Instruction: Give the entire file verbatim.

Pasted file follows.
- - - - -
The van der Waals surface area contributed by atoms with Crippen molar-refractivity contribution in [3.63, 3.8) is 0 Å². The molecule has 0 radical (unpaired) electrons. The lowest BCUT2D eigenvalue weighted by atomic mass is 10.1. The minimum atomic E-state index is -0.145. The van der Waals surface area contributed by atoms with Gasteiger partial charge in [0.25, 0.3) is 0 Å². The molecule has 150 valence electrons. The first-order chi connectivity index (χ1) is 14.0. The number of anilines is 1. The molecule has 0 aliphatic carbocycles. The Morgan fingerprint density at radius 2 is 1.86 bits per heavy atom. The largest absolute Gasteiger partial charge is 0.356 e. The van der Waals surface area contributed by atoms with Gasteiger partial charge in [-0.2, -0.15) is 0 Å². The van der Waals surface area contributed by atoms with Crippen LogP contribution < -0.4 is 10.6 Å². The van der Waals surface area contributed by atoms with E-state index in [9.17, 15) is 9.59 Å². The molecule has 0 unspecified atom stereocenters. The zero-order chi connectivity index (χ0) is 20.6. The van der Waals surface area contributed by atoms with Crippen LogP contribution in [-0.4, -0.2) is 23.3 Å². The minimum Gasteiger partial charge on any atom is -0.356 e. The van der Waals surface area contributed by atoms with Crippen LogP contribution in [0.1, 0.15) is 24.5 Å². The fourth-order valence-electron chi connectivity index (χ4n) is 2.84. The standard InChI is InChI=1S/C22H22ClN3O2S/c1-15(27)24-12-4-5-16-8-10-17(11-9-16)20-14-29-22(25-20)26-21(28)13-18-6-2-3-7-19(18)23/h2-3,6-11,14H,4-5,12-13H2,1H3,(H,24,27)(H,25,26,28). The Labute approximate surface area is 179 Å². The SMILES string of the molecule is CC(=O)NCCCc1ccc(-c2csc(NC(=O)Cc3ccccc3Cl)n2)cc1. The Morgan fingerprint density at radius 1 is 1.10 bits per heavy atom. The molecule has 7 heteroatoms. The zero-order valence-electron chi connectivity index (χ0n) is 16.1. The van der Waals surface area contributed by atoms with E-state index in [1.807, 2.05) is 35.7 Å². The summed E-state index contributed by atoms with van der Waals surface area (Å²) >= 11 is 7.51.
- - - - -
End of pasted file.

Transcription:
The van der Waals surface area contributed by atoms with Crippen molar-refractivity contribution in [3.63, 3.8) is 0 Å². The molecule has 0 radical (unpaired) electrons. The lowest BCUT2D eigenvalue weighted by atomic mass is 10.1. The minimum atomic E-state index is -0.145. The van der Waals surface area contributed by atoms with Gasteiger partial charge in [0.25, 0.3) is 0 Å². The molecule has 150 valence electrons. The first-order chi connectivity index (χ1) is 14.0. The number of anilines is 1. The molecule has 0 aliphatic carbocycles. The Morgan fingerprint density at radius 2 is 1.86 bits per heavy atom. The largest absolute Gasteiger partial charge is 0.356 e. The van der Waals surface area contributed by atoms with Gasteiger partial charge in [-0.2, -0.15) is 0 Å². The van der Waals surface area contributed by atoms with Crippen LogP contribution < -0.4 is 10.6 Å². The van der Waals surface area contributed by atoms with E-state index in [9.17, 15) is 9.59 Å². The molecule has 0 unspecified atom stereocenters. The zero-order chi connectivity index (χ0) is 20.6. The van der Waals surface area contributed by atoms with Crippen LogP contribution in [-0.4, -0.2) is 23.3 Å². The minimum Gasteiger partial charge on any atom is -0.356 e. The van der Waals surface area contributed by atoms with Crippen LogP contribution in [0.1, 0.15) is 24.5 Å². The fourth-order valence-electron chi connectivity index (χ4n) is 2.84. The standard InChI is InChI=1S/C22H22ClN3O2S/c1-15(27)24-12-4-5-16-8-10-17(11-9-16)20-14-29-22(25-20)26-21(28)13-18-6-2-3-7-19(18)23/h2-3,6-11,14H,4-5,12-13H2,1H3,(H,24,27)(H,25,26,28). The Labute approximate surface area is 179 Å². The SMILES string of the molecule is CC(=O)NCCCc1ccc(-c2csc(NC(=O)Cc3ccccc3Cl)n2)cc1. The Morgan fingerprint density at radius 1 is 1.10 bits per heavy atom. The molecule has 7 heteroatoms. The zero-order valence-electron chi connectivity index (χ0n) is 16.1. The van der Waals surface area contributed by atoms with E-state index in [1.807, 2.05) is 35.7 Å². The summed E-state index contributed by atoms with van der Waals surface area (Å²) >= 11 is 7.51.